By Phoebe Coburn
Teton Conservation District staff spent a day in the field last week with Kellen Lancaster, who represents Area IV (which includes Teton County) on the Wyoming Water Development Commission (WWDC). Kellen is one of ten commissioners appointed by the governor to “ensure the delivery of water to Wyoming citizens in an economical and environmentally responsible manner.” Kellen is a resident of Afton, husband, and father of six. He brings a wealth of experience having served on other boards, and through his experience owning and managing a sand, gravel, and rock crushing business in Star Valley.
From dawn until dusk, Kellen visited five of six proposed water projects in Teton County that he and his fellow commissioners will vote on funding in March. The six applicants are seeking funding through the Small Water Project Program (SWPP), which is a grant program administered by the WWDC in partnership with sponsoring entities across the state, including Teton Conservation District. SWPP aims to improve watershed condition and function, and benefit wildlife, livestock, and the environment. Past projects have included the construction and rehabilitation of small reservoirs, wells, springs, wetlands, solar platforms, irrigation works, windmills, and other related efforts.
After spending a few hours in the field with Kellen, his genuine interest in and dedication to serving Wyoming was apparent. He paid great attention to each proposed project and asked thoughtful questions. If the commission does choose to fund any of the six proposed projects in Teton County, Teton Conservation District may also provide additional funding, depending on the project. Here is a summary of each proposed project:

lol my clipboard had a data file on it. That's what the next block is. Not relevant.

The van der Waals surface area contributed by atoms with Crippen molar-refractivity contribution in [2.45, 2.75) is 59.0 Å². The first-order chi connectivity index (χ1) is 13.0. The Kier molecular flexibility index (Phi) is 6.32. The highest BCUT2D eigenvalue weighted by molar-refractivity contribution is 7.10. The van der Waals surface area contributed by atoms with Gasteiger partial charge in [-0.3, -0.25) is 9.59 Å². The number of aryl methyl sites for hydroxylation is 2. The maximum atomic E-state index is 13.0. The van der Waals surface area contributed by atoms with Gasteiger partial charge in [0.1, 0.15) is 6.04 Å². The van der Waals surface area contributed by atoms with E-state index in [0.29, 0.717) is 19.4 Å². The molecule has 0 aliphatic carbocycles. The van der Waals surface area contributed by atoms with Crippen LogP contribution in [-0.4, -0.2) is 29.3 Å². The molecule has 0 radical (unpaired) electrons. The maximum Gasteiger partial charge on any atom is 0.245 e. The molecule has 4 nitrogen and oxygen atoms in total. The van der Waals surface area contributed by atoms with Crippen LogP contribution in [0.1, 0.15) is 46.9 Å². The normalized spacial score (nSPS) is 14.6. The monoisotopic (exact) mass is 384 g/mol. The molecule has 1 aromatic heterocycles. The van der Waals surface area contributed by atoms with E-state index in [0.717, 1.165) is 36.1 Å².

Spread Creek Irrigation Rehabilitation and Fish Passage: In 2010, the crumbling Spread Creek dam, located just outside Grand Teton National Park on Bridger-Teton National Forest lands, was removed. This partnership effort led by the Trout Unlimited Wyoming Water Project opened up over 50 miles of Spread Creek to migratory Snake River cutthroat trout for the first time in over 50 years. Since the dam was removed and replaced with a fish passage-friendly diversion structure and new water delivery system, project partners have documented successful fish movement through the new diversion. But they have also documented fish entrained in the Spread Creek irrigation system. The proposed Phase 2 of the Spread Creek Fish Passage project will reduce future losses of migratory cutthroat trout in the irrigation system by installing a fish screen that will return entrained fish to Spread Creek, and will stabilize and improve the diversion structure (which was damaged by flooding in 2011) for more reliable water delivery for irrigators.
Game Creek Irrigation System Improvement: This project aims to improve irrigation efficiency, stream function, and fish passage by constructing a permanent irrigation structure and headgate on a Wyoming Game and Fish Department property used to pasture horses critical to the job duties of the South Jackson Game Warden. Snake River cutthroat trout are abundant in Game Creek below the proposed project site and would have historically accessed habitats further upstream. In order for the fish to reach those upstream habitats again, connectivity during key time periods such as spawning, is of the utmost importance. The Wyoming Department of Transportation has already made substantial investments downstream in Game Creek that will allow for fish passage. This project will complement that component of the South Highway 89 reconstruction project and will showcase a working relationship between aquatic stewardship and agriculture.